Art company Meow Wolf collaborated with 150 artists to create a series of immersive installations made from mostly salvaged materials for its Shears Adkins Rockmore Architects-designed venue in Denver.
Known for its psychedelic design gallery in New Mexico, Meow Wolf has expanded its programming by opening the Convergence Station venue in a narrow gap between three viaducts near downtown Denver.
The Denver space aims to expand on Meow Wolf’s mission to enliven art communities and make art more accessible and attractive to people.
“We have a mission to make art that is as accessible to a billionaire as a minimum wage worker and to create experiences that are accessible to them—not just financially, but spiritually accessible as well,” said Senior Creative Director Chadney Everett .
A certified B-Corp, Meow Wolf has commissioned more than 150 artists to complete the diverse array of permanent and temporary installations within the venue’s gallery spaces.
The installations will be constantly updated to make the space a “living space for the art community in Denver,” Everett explained.
Built specifically for the arts organization, the structure is informally referred to by the team as the “sleepy pizza” because of its shape, which is dictated by the building’s site, which is traversed by freeway overpasses.
Colorado studio Shears Adkins Rockmore Architects designed the building envelope, working closely with the architectural team at Meow Wolf.
It has white fiber cement panels on the exterior and is illuminated by strips of light along the facade.
“The site is perfect or Meow Wolf: it’s stark, challenging, limited and complicated,” said Dan Craig, project architect at Shears Adkins Rockmore Architects.
“As Meow Wolf rises above its surrounding context, its facade shines in the bright Denver sun and reflects an ever-changing array of colors at night, transforming a transportation corridor into a place where people and art come together.”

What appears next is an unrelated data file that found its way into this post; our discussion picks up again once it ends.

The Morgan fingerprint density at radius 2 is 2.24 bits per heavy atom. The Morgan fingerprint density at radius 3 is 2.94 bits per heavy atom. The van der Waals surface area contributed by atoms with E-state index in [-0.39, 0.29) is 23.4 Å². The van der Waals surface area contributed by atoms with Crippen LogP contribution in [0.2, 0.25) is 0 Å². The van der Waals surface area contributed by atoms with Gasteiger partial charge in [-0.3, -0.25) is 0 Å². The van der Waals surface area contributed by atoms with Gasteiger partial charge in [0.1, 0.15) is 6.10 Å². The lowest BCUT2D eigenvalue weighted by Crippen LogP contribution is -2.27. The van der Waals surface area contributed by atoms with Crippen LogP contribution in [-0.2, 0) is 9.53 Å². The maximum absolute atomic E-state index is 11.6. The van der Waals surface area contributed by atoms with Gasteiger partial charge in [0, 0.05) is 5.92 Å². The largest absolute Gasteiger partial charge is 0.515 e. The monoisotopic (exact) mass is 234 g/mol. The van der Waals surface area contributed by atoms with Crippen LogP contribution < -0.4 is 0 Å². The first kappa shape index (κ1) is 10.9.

The venue has a lobby, event space and four primary gallery spaces that take advantage of the five-story structure with wall-to-wall decoration and design. A series of smaller galleries line the space as well.
Shears Adkins Rockmore Architects also included modular, movable walls to allow for future changes to the interior spaces.
The first major gallery, called Ice Cities of Eemia, features an icy alien landscape filled with emulations of high-tech gadgets. In the center of this space is a miniature stained-glass cathedral.
Another gallery features C Street – a bustling, colorful steampunk world that uses a salvaged utility truck and bus as centerpieces. A walkway resembling a train crossing allows viewers to view the exhibit from above.
Numina – a “6th dimension” space that uses representations of organic matter to create an alien world, and Ossuary – a catacomb-like space with sculptures made from books occupy the other primary spaces.
Smaller galleries contain other installations, including Gremlin Symphony with walls made of instruments and road signs, and a plaster cave-like room with a ceiling material resembling a disco ball.
Everett said that providing different viewpoints for the exhibits was a critical aspect of designing the experience.
He also noted that the team tried to use as “broad of a palette as possible” when choosing materials for the space, something that was added to by the fact that many of the displays were made from salvaged materials.
Meow Wolf began in 2008 and opened its first permanent installation in New Mexico. The organization has also expanded to Los Vegas. Other organizations that showcase immersive design include the annual Burning Man festival in Nevada.
Photography is by Kate Russel, unless noted.